Digital mums, millennial mothers, mommy bloggers or also known as ‘Mum-influencers is one type of trendy and rapidly-growing group of bloggers in today’s digital age, they are often identified in communities of all social media platforms – be it YouTube, Pinterest, Instagram, FaceBook, TikTok or even Twitter.
The reason behind this is the quick growth of an area of digital marketing called ‘influencer marketing. Today influencer marketing is a common buzzword that has been going around recently. In essence, it is the classic celebrity advertisements that are simply allocated into a modernized and meaningful-driven marketing strategy executed by some people within a certain social group or community, they are often called “influencers”.
Influencers are people with advanced personal brands. They make and put up relevant and original content about fields or topics they are experts in, which is called their “niche”. They would review products to build brand awareness on those with qualities that are useful or beneficial to their audience. Their audience become the potential customers for the brands they promote. In addition to this, the influencers would usually engage and converse with their audiences which makes people feel more trustworthy of words coming from their influencer, who speaks to them as if they were their family friends or friendly next door neighbor whom they talk casually with. All of these have been proved as research shows that only 15% of consumer trust brand advertisements while influencers are attracting more people than traditional publishers would on a daily.
“Influencer marketing offers the potential to unify marketing, public relations, digital marketing, and social media through powerful and relevant relationship-based communication.” -Kelsey Libert
Basically, the important part where the changes and impact lies is within the relationship between the influencer and the influenced. A study found that women were sexually objectified and exploited in print media, specifically 58 different magazines, which has 51.8% of advertisements featuring women that portrayed women as sex objects. With mumfluencers of the internet today, they empower women and girls to transform their image in the digital media.
The good news is women makes up 77% of the influencers market on the internet now. This means more women’s presence are dominating the digital media as a way to communicate with others and express themselves to tackle the prejudice made against them in traditional mass media. Many women now goes on different online platforms together but as individuals – this form of action is called ‘collective individualism’, it is what emerges women empowerment in the digital era. Women are now speaking up for themselves and creating their own image of themselves through personal branding methods on their social media, instead of having someone else to speak about them.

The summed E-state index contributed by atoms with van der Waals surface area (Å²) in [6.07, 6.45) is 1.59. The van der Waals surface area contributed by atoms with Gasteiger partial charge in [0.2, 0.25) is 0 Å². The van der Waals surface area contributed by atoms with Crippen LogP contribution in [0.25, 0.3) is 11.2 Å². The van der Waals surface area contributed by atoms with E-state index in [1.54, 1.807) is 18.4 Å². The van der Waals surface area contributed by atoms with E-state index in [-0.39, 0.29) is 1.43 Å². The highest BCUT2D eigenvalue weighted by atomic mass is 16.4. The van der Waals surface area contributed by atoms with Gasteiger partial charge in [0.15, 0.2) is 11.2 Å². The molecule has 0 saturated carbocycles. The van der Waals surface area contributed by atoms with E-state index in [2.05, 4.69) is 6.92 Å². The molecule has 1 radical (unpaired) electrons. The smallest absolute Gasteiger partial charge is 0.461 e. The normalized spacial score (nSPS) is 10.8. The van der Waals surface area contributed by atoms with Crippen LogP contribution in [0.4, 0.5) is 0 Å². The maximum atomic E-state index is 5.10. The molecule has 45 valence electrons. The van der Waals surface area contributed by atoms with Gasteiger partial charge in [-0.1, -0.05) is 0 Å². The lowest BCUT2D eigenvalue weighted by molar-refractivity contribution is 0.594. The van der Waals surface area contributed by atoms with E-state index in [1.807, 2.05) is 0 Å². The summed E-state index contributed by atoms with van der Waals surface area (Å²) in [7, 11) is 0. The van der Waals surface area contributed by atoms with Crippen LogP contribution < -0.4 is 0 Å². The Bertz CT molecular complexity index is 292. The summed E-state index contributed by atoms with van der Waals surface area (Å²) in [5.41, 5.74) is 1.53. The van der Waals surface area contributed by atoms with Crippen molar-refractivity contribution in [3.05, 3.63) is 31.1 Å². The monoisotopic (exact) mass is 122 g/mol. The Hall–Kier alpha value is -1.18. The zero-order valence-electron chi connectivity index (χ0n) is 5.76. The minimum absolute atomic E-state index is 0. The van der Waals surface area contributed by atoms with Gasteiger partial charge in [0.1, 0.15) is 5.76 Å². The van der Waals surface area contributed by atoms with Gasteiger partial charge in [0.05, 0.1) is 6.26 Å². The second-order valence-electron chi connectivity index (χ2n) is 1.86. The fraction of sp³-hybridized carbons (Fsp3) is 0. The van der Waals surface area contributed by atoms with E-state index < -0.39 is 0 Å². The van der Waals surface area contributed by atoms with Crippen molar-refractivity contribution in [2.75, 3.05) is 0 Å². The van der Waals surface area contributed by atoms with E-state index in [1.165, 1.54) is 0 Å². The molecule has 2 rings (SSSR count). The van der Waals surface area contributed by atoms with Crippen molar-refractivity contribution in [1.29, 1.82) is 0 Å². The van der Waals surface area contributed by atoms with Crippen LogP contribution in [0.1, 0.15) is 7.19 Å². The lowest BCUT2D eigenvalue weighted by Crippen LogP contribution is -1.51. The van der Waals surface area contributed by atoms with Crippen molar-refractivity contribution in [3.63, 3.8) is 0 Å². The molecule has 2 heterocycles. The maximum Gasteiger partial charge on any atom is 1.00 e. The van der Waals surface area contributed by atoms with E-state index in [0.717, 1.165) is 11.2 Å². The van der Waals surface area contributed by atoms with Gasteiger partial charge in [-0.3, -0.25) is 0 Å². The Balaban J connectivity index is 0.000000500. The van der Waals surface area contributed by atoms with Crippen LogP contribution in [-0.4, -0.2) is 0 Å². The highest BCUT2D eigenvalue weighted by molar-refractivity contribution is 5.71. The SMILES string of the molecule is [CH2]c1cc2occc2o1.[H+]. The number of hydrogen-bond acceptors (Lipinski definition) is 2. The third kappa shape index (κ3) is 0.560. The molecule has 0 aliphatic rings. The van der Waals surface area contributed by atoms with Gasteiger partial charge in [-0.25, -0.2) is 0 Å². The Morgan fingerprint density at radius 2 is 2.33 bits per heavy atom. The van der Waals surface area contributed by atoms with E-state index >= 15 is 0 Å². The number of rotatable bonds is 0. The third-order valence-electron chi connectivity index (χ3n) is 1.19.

Now many young mothers are introduced to the digital world and online platforms where they can gather to empower one another with new information, knowledge and tips. Mothers are leaders as well as nurturers that we naturally look up to, have respect for and get inspired by, at home and in all kinds of groups or communities, in general. They are surely a huge part of their children’s lives since they were born. Yet in the present time, they are reaching far beyond people in their personal lives, they are now leading fellow mothers and women of all ages online.
Topics and fields of expertise that mum bloggers and influencers covers range from one thing to another – unlimited to those such as the common ones like beauty, fashion, lifestyle, and travel. When millennial mothers could not reach out for help to their own mothers, they often search for online tips and advice on motherhood, parenting and family products that their favourite mumfluencers would recommend best.
Digital mums’ content are authentic as they share narratives of situations or conditions that revolves around their own daily lives – this makes it relatable on a personal level for many. These mothers would do their best to share their stories of trials and errors as they grow into the ideal figure of a mother they ought to be. They share their knowledge to other women who are entering into the phases of maternity, so they would not struggle severely in raising their children.
Not limiting their engagement with only fellow mothers, mumfluencers also became role models to the youth and other groups of people. Many young ladies or women also look up to mumfluencers, such as Chriselle Lim, for their ability to balance person and career life and they would give great, realistic advice for all of the youngsters online.
They also inspire and encourage both young women and mothers to start their own business or freelance work that does not require housewives to leave their children at home. In fact, some digital mums started a community that train mothers to gain new skills and make profit out of it – they now run many programs or courses that train many mothers and women around the world remotely.
In conclusion, with more digital mums’ presence, it has encouraged women to express themselves, their thoughts, ideas and opinions more freely. As well as extending a safe space for young girls and women to have discussions and entertainment on topics from micro to macro matters.
By: Yohana Sihol Marito Manurung